Working with Files through MS-SQL 2012 onwards

Hi Folks,
The primary purpose of this article is to push developers to use modern techniques of working with files. Usually in our applications whenever we work with files, we follow the orthodox way. Say there is requirement where user wants to upload a document what we do is Create a table in our SQL database, something like below:

fileId userId filePath fileCreatedOn
14 45 D:\root\myApp\Files\user001.jpg 2017-02-28 11:39:45

Off course we can add more columns as per the requirements but lets focus on filePath and fileCreatedOn (which is nothing but getdate() at the time of insert). So these are the only two columns which give us information about our file. what if we need more than that ?

The Microsoft SQL 2012 has introduced File Table feature where SQL Server internally uses Windows API to store the file at the physical location as well as it stores all the details (like attributes) of the files in tabular format for our T-SQL querying. Behind the scenes SQL Engine uses the famous File Stream classes to store and access the information. The plus point is we get lot of extra attributes associated with the files which can be later used for extension of any functionality. So lets get started to work with File Tables in MS SQL Server. Here are the steps to follow:

First we will have to enable File Stream and complete some pre-requisites:

  1. Enable File Stream for the current instance.
  2. Assign a File Stream file group to database.
  3. Provide Non-Transnational access to the database.
  4. Specify directory for File Tables.

For above four steps, we will have to execute the following steps:

  1. Go to SQL Server configuration manager. Select SQL Server Services right click on the Instance Name and select Properties Follow the screenshot below:SQLServerProps.PNG
    Restart the SQL Service once you set these properties.


  2. Create a new database and go to its properties. In case if Database is already created then directly select the database and go to its properties and go to Files.Add new Database File. I named my file as FileTableDB_file. In adjacent column select FileType as FILESTREAM Data

  3. Go to Filegroups Add a new Filegroup under FILESTREAM group box. I named it as FilePrimary

  4. Now we will have to map this filegroup to our newly created Filestream Data file. So lets quickly go back to Files tab and go to FileTableDB_file and select the Filegroup from the dropdown as FilePrimary. Refer to the Screenshot below:DBFile.PNG

  5. Next step before we Save and Exit is go to Options and punch in the Directory Name and Non-Transacted Access Refer to the Screenshot below:DBOptions.PNG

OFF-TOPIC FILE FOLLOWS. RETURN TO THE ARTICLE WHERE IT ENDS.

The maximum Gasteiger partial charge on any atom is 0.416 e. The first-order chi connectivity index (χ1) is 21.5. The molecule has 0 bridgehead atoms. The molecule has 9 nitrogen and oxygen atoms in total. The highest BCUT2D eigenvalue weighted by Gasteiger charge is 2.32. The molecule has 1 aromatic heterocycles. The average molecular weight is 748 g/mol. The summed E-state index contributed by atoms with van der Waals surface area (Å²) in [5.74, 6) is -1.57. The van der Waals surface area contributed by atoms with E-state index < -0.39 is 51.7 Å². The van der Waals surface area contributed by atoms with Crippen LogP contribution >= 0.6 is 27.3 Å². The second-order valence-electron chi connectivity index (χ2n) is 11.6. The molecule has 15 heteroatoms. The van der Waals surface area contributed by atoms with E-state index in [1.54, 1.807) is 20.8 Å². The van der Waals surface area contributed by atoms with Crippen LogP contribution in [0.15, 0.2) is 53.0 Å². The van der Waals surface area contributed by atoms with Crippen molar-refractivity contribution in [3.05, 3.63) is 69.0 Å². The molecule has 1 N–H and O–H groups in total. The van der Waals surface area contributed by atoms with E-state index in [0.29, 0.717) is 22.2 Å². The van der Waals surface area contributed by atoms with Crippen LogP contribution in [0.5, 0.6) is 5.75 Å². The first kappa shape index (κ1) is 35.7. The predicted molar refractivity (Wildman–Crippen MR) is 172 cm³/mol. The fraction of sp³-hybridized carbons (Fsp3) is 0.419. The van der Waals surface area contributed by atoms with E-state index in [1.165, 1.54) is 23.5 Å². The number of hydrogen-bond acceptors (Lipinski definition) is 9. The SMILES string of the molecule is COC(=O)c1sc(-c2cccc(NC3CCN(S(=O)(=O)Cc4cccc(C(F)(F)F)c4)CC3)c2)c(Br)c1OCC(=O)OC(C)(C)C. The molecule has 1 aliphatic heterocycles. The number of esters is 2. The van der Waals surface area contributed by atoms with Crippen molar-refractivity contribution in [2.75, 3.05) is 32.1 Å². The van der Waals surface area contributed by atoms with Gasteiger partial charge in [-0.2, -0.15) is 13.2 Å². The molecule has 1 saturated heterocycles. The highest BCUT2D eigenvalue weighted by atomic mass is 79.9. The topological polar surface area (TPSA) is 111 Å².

We are done configuring the system for File Stream. Now let’s explore the functionality.


Creating a new File Table:

CREATE TABLE MyFileTable AS FileTable
WITH
(FileTable_Directory = 'MyFileTable_Dir');
GO
Now we go ahead and run a SELECT query on this table then we shall see the list of columns which will hold all the information regarding the document. The table is going to be empty for now. So lets fill it up.There are two methods from which we can insert the data.
  1. Move the file to the specified directory. The movement can be done either programmatically or simple copy-paste.
  2. Bulk copy files using T-SQL statements. (INSERT SQL query).

Let’s explore the option 1.

Right click on the table name to click on Explore FileTable Directory. This will browse to a localhost network location where  MyFileTable_Dir is created. Currently its empty. So I will copy two files in this location. Screenshot below:

DbFileTableAndDirectory.png
One is the MS word file and other is PPT file.
Note: MS SQL Server saves file references located on a specified path .It doesn’t actually store the files.
Now Lets go back SQL Server and fire a SELECT query on same table. You will see the data !

Now let’s explore the option 2.

Assume that you have files kept it in some other location which now you would want to import it into SQL tables.So I am going to import file from my F:\testFiles\testfile1.txt

INSERT INTO [dbo].[MyFileTable] ([name],[file_stream])
SELECT
'NewFileFromSQL1.txt', * FROM OPENROWSET(BULK N'C:\testFiles\NewFileFromSQL2.txt', SINGLE_BLOB) AS FileData
GO
If you will see that data is now inserted in the table like below. Also it will create a new file named ‘NewFileFromSQL1.txt’ on the physical location.
insfile


Note:
Before we conclude this article, one more quick topic I would like to cover. The core purpose of File Tables are to work with existing files but in certain scenarios you would also want to create files on the go. The MS SQL Server covers this requirement as well. One can always create a file using INSERT QUERY.

INSERT INTO [dbo].[MyFileTable] ([name],[file_stream])
SELECT
'NewFile.txt', CAST('THIS IS TEST FILE.' AS varbinary(20))
GO
This will create a new txt file named “NewFile.txt” at the physical location. We may use this feature to write simple Exception logs, etc.

Conclusion

This feature of MS SQL Server is useful in applications which required functionalities like Full Text Search, Maintaining files and it’s version controls,  document repositories etc.

There is lot about File Tables than we have covered but I hope I atleast got you interested in the topic.  Thank you very much for reading, All the best and Happy Coding!


– GauranG

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